The making of Young Magic’s 2012 debut Melt was as international an affair as the band itself; Isaac Emmanuel was born in Australia, Melati Malay in Indonesia, and though the two met and started making music in Brooklyn, they’ve rarely been home for a breather since. May 6th marked the release of their sophomore record, Breathing Statues, on Carpark Records, and much like the album that came before, it was written and recorded all over the world – Morocco, France, the Czech Republic, Australia and Iceland to be specific. During a recent stop in NYC, Young Magic played an album release party at Manderley Bar in The McKittrick Hotel, the iconic location of long-running immersive Macbeth re-imagining Sleep No More. The setting was a fittingly opulent and evocative space in which to showcase Young Magic’s latest material, which is a good deal darker and far more sensual than their earlier work. The move has served them well, taking the shoegaze-infused dream-pop that characterized Melt and adorning it with a tribal flourish.
Young Magic’s core duo were joined onstage for a few numbers by a harp player, though she was admittedly difficult to hear in the mix, and also by their touring drummer, who punched up Emmanuel’s drum machine and synth rhythms. Malay manipulated her own vocals from a black box attached to her mic stand and let her voice dissolve in and out of the music. Clad as she was in a nearly-sheer, pearlescent tunic, she seemed both mystical and spectral, her stoic vocal delivery cementing this impression.
The release party was populated mostly with masked attendees spilling over from the evening’s final Sleep performance, so it’s unclear what they might have been expecting after disoriented explorations through the three-story warehouse. But aspects from Sleep spilled over, like remnants in a dream – a male dancer performed some breathtaking interpretive maneuvers to a few of the most provocative tracks, beginning with “Something in the Water.” Like most of Sleep No More‘s cast, he was incredibly lean, wearing only trousers made from the same cloth Malay dressed in, each muscular striation visible under the skin, his ribs on display for the counting, in every sense a living, breathing statue. For “Cobra,” his movements seemed to channel a Trans identity, figuratively acting out motions that felt like references to gender reassignment and other transformative processes. Though there was no costume change, as the number went on the subtle cues and movements seemed to grow more feminine, his gaze challenging the audience right along with Malay’s breathy words: I’ll ask you to believe it. His thoughtful performance elevated Young Magic’s songs, highlighting all of the intricacies and possible interpretations that the band have built into the new record. It’s a record that shows growth in the more atmospheric and intimate approaches it takes.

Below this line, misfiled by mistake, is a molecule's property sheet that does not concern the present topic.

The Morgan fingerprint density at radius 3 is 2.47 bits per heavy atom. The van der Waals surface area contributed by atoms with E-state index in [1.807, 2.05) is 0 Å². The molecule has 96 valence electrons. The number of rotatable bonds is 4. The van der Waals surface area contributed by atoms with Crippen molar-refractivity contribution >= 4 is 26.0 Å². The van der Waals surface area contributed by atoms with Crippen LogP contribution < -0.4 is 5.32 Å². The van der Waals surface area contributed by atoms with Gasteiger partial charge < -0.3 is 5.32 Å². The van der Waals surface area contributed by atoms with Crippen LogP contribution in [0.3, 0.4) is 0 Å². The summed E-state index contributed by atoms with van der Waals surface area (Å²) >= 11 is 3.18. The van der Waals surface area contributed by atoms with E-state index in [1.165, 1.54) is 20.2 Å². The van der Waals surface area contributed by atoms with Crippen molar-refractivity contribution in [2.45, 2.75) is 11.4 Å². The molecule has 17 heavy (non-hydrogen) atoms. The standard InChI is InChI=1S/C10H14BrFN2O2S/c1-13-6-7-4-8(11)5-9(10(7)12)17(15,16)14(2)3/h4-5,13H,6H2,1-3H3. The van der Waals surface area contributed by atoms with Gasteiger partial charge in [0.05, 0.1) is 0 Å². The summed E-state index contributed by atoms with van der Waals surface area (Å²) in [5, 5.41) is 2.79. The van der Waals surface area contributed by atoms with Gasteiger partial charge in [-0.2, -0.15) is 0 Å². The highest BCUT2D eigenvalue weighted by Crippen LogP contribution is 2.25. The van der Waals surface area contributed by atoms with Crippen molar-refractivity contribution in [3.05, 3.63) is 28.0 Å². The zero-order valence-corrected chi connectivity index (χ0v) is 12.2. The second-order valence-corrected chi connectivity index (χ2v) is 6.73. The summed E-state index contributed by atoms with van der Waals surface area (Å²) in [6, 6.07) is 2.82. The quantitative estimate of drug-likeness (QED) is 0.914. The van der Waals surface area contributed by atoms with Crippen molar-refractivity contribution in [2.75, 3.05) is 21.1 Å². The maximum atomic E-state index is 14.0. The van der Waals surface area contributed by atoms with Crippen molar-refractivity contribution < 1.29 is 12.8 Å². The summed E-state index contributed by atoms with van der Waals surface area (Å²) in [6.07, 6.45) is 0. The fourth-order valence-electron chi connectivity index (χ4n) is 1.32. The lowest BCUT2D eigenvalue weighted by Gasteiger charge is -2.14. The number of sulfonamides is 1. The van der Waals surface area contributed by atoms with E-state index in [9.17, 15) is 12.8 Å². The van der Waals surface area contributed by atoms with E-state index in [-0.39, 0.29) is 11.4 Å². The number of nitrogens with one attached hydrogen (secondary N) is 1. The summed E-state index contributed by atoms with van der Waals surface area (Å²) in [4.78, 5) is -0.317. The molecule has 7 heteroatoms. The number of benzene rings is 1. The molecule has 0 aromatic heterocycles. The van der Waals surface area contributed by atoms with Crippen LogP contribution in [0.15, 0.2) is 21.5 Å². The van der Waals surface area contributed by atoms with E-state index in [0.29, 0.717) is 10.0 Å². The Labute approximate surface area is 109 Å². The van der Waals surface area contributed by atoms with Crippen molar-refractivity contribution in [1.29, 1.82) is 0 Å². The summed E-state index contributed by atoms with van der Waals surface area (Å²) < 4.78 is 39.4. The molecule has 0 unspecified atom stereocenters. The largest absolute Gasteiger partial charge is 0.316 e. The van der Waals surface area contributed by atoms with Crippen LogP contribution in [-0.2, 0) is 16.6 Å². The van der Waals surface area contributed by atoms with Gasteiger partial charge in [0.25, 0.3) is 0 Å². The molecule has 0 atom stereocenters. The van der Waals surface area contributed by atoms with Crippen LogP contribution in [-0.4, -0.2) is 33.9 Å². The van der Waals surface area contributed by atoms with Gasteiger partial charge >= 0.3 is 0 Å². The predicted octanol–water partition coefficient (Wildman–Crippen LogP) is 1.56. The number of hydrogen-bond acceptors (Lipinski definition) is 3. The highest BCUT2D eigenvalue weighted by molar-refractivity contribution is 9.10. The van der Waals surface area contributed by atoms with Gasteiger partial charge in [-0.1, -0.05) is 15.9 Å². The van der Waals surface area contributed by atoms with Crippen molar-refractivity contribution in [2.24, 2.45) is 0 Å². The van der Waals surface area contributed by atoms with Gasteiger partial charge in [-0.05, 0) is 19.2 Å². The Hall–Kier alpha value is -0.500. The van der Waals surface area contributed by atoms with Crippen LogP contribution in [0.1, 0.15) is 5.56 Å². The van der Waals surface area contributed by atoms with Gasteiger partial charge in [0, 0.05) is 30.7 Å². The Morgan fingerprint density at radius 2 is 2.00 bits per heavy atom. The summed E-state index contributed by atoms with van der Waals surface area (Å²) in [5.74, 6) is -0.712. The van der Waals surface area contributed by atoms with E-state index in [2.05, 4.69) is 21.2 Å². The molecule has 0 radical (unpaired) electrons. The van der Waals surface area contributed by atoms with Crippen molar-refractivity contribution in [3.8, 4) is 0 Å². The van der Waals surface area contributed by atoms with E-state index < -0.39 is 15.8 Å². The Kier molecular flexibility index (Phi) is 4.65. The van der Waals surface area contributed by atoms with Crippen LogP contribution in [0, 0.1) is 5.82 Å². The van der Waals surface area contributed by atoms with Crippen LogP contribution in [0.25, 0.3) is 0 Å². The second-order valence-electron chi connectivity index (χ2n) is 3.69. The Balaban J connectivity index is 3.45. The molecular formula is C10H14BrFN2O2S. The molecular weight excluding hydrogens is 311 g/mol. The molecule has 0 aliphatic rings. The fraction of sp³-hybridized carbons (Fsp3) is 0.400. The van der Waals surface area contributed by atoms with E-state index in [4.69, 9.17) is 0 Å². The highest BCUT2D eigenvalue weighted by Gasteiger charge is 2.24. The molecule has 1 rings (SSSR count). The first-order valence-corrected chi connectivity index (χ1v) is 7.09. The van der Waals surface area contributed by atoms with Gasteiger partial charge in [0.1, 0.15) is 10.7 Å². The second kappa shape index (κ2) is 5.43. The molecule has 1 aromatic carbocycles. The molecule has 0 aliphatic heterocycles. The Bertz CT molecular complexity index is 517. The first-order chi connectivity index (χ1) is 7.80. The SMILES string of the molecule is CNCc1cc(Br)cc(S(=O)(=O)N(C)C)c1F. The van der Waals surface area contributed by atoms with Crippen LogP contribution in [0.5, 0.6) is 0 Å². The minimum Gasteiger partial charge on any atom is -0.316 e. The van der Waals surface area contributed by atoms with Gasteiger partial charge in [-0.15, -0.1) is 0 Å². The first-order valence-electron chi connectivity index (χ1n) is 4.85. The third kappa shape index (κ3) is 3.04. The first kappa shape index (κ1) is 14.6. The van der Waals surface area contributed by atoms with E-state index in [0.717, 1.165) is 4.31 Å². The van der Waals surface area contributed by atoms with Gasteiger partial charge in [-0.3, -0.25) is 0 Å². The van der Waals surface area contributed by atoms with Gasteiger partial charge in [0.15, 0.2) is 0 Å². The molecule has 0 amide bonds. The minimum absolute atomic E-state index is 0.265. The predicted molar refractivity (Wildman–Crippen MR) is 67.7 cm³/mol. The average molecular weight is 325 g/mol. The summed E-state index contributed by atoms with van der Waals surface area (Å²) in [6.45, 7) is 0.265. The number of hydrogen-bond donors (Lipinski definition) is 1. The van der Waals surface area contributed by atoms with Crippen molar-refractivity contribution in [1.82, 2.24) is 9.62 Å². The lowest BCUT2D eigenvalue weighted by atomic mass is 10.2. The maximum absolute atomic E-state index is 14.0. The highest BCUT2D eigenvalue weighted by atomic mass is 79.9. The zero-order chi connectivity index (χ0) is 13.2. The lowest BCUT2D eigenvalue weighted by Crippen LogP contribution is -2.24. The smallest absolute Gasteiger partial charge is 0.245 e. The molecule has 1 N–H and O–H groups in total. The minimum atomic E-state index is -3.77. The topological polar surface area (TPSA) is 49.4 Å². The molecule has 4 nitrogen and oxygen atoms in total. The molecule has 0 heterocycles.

The album is available now digitally as well as from Carpark.